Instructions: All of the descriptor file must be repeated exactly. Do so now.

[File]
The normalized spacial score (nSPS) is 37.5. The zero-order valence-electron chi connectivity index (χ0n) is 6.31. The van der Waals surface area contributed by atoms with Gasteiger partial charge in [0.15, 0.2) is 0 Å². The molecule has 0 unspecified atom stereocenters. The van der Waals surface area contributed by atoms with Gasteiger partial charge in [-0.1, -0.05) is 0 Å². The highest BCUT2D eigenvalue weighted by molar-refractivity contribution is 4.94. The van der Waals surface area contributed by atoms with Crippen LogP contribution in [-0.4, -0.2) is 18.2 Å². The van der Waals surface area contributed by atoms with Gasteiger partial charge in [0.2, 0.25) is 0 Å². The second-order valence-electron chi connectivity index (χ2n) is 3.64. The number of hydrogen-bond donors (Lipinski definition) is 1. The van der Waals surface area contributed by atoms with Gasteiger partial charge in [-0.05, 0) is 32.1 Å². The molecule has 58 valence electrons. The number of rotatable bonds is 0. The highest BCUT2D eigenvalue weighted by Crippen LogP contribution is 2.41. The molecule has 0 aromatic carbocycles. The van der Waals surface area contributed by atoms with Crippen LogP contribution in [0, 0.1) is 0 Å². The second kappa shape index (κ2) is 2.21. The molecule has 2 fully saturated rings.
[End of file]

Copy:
The normalized spacial score (nSPS) is 37.5. The zero-order valence-electron chi connectivity index (χ0n) is 6.31. The van der Waals surface area contributed by atoms with Gasteiger partial charge in [0.15, 0.2) is 0 Å². The molecule has 0 unspecified atom stereocenters. The van der Waals surface area contributed by atoms with Gasteiger partial charge in [-0.1, -0.05) is 0 Å². The highest BCUT2D eigenvalue weighted by molar-refractivity contribution is 4.94. The van der Waals surface area contributed by atoms with Crippen LogP contribution in [-0.4, -0.2) is 18.2 Å². The van der Waals surface area contributed by atoms with Gasteiger partial charge in [0.2, 0.25) is 0 Å². The second-order valence-electron chi connectivity index (χ2n) is 3.64. The number of hydrogen-bond donors (Lipinski definition) is 1. The van der Waals surface area contributed by atoms with Gasteiger partial charge in [-0.05, 0) is 32.1 Å². The molecule has 58 valence electrons. The number of rotatable bonds is 0. The highest BCUT2D eigenvalue weighted by Crippen LogP contribution is 2.41. The molecule has 0 aromatic carbocycles. The van der Waals surface area contributed by atoms with Crippen LogP contribution in [0, 0.1) is 0 Å². The second kappa shape index (κ2) is 2.21. The molecule has 2 fully saturated rings.